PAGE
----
Trusting Your Gut Instincts
Trusting Your Gut Instincts
Written by Dr. Daniel Kimbley
Here’s a scenario for you, play along.
You’re introduced to a person at an event for the very first time and your initial reaction to meeting this person is that there is something that isn’t quite right about them. Maybe you feel like you can’t fully trust them or maybe you feel like they aren’t who they say they are.
Do you trust your gut, or do you rationalize that they are actually a really good person based on getting to know them more and putting your gut instinct at bay?
If you’re anything like me, you’ve had this happen multiple times where you have an instinct about someone and over time, your instincts were proven correct, even when you didn’t initially listen.
Here’s why that happens: there’s a part of your brain, known as the amygdala, that is responsible for certain emotions to help us detect threats. New research suggests that this (and other) parts of the brain know if something is good or bad before we can rationally explain why we think that.
Neuroscientist, Antonio Damasio conducted an experiment known as the Iowa Gambling Task to figure out whether our gut instincts could be trusted. He asked participants to try to make as much money as possible by assigning dollar values to cards in four separate card decks. The people being studied had to choose between cards in the four separate decks until they could explain to the researchers which decks were the bad/risky decks and which were the profitable ones.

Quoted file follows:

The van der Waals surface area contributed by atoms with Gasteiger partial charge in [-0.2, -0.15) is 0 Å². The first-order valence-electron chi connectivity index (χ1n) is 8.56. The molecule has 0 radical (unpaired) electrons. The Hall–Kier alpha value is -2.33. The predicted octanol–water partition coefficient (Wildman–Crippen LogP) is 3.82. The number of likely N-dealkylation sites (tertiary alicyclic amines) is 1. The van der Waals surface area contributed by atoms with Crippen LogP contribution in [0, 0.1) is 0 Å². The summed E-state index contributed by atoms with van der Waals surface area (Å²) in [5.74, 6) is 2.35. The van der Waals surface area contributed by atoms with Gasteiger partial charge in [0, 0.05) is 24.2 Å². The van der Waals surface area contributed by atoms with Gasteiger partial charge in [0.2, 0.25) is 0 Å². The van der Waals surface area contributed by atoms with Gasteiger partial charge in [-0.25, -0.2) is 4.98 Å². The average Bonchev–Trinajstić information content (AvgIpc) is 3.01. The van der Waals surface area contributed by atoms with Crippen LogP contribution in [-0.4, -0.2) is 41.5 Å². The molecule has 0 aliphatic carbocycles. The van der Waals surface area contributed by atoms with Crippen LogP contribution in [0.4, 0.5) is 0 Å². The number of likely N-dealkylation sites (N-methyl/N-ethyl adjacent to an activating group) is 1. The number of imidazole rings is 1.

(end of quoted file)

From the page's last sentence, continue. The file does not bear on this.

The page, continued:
The participants were hooked up to a variety of devices while performing these tasks that allowed researchers to measure stress responses through participants skin, heart rate, and other measures.
On average, it would take about 80 cards for players to determine and explain in words which decks were the good and bad decks.
Here’s where it gets interesting though, researchers could tell after about only 10 cards that each participant’s body was responding with stress signals to the bad decks. In other words, 70 cards before the players could explain in words WHY certain decks were bad, their bodies were showing all of the signs that something wasn’t right.
All of this means that we have to learn to trust our instincts. Feelings come first, and we should listen to them!
All research about the care we provide in our office supports the fact that we are waking up your body’s ability to FEEL, which may be an important first step in making better decisions.
Heidi Haavik found that “neck joint dysfunction can impair the way proprioceptive input from the upper limb is processed and provides evidence that this can be improved by cervical spine manipulation”. In other words, improper movement of the joints of the neck can interfere with the way body your processes where the arms are in space.
By using the care we provide in our office, you’re likely to improve your body’s ability to sense itself, not only creating better hand-eye coordination, but also increase your body’s ability to make the best decisions possible.
Training yourself to trust your gut may pay off in more ways than one, and we provide the guidelines and support to get you there. Request an appointment for more information and request a free consultation.